- “Third, AMLO’s decision to slash public sector wages is politically correct, but in practice the decision has been counterproductive. The salary cuts have caused many to flee to the private sector, forcing the government to hire replacements who are not as well-trained or prepared. Lower salaries also increase the incentives for corruption, because public servants have a lot to do, but very little pay. The AMLO administration should have instead independently investigated and punished public sector employees who were actually corrupt. Punishing everyone is unfair because there are many people who were not corrupt and deserved their previous salaries.
- “Fourth, AMLO created super-delegates, powerful federal officials responsible for coordinating and implementing government programs and plans at the state level. Rather than the governor of each state receiving funds for their states, super-delegates now receive those funds and decide how to use the money. Though this was meant to combat corruption, instead the new system has given super-delegates both too much power and strong incentives to behave corruptly. The super-delegates are the ones personally handing the money to the people in each state, which means they can position themselves to run for governor of that state since people will have a personal connection to them. This is a conflict of interest, which AMLO does not seem to have recognized.
- “Fifth, though AMLO said he was going to sweep from top to bottom to combat corruption, he first he needs to learn how to sweep to get rid of corrupt individuals. I do believe that AMLO wants to combat corruption and that he has good intentions, but he simply does not implement this well. For example, AMLO’s fight against huachicoleros (petroleum thieves) illustrates the broader flaws of his approach: He temporarily shut down several of the nation’s main pipelines and caused a negative impact on the Mexican economy. AMLO accused the director of the energy regulator of having a conflict of interest—but without any evidence. Rather than come out strongly against certain people, it is more important that AMLO actually conduct investigations through the correct autonomous institutions. AMLO also needs to respect institutions to investigate. He needs to give them autonomy and not interfere. If AMLO continues to not believe in these institutions and tries to make all of the decisions, Mexico is going to have an authoritarian government. One of AMLO’s main faults is that he is not critical of himself; he needs to start thinking before he acts.”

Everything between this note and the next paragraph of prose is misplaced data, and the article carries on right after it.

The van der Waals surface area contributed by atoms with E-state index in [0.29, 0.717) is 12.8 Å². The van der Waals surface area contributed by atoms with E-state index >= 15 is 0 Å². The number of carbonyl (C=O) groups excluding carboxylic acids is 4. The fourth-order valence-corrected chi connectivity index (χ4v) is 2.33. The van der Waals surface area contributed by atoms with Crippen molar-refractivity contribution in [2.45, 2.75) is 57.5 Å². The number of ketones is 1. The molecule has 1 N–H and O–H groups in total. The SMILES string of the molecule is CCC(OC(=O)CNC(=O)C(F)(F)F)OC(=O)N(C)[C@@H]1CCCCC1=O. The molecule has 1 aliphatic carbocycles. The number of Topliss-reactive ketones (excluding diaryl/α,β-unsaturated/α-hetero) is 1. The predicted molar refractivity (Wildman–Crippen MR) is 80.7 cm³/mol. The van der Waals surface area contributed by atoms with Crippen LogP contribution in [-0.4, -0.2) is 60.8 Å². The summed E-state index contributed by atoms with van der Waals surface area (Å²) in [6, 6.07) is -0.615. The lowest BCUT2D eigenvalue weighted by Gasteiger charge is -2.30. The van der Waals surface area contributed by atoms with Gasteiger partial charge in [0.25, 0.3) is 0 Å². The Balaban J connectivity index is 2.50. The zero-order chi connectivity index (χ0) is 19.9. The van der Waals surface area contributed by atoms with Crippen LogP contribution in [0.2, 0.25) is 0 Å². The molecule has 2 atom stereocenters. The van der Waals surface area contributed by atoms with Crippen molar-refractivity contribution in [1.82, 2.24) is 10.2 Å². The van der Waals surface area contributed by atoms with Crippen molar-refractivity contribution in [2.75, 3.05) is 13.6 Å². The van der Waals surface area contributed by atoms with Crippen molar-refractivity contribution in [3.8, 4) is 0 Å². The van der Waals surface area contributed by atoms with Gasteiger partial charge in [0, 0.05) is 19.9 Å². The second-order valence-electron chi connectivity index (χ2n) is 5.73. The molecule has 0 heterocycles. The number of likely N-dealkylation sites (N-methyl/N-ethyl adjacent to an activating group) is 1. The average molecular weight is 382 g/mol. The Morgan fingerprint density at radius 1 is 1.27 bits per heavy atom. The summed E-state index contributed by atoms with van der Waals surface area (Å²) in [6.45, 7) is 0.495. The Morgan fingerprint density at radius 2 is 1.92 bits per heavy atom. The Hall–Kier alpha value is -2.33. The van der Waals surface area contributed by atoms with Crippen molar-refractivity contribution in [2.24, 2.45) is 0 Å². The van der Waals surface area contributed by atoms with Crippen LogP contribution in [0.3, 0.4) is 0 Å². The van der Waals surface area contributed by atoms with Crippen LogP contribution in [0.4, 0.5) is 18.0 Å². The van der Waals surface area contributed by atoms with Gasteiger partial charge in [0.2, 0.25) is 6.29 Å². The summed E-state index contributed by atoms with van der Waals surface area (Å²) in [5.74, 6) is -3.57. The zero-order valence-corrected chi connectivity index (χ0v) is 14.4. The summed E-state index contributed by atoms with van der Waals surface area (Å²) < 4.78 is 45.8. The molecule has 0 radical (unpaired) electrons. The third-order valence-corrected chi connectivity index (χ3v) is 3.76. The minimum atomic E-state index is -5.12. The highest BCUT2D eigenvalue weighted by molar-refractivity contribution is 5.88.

Agree with most points, but the administration has not instituted the policy of punto final and is investigating Odebrect, Estafa Maestra and other cases from the past (Proceso from May 10). Piece also fails to mention freezing assets of officials involved in huachicolero by Financial unit of Treasury and series of reforms in Funcion Publica including recent agreement with UN Office of Drugs and Crime. Just 5 months in and not everyone is this critical.
Respectfully, I have different view than Mr Rodriguez, and evidence starts to show.:
First, AMLO’s comments on not prosecuting former corrupt officials. That is a proper stance for a president, prosecuting is job is for the Judicial Branch and District Attorney(s) , president should let them do their job, without interference from the Executive. Fact : several former high ranked officials and associates have started to fall ( Rosario Robles, Juan Collado, Emilio Lozoya, etc, etc)
“Second, AMLO has decided to create a National Guard using all available military police, with a more serve and protect profile, complementing with screened military and federal police personal. Creating new, trained, vast force is a much better that reforming an old force that is corrupt infiltrated, small, poorly trained, Fact Guard has been, created and deployed with good starting results.
“Third, AMLO’s decision to slash public sector wages is politically, economically, reasonably correct. It is important to note this cut was just to high end top officials, considered to be too many, too highly paid, extremely Inefficient and insatiably corrupt. High end officials were being paid more than their government counterparts in the US or Europe, even higher that Private sector managers or directors in Latin America. Fact: Reform was passed on this matter, some high end officials still resist. Many redundant and unnecessary high paid directors and sub-director positions created under previous administrations were canceled. Middle and low official wages were not touched.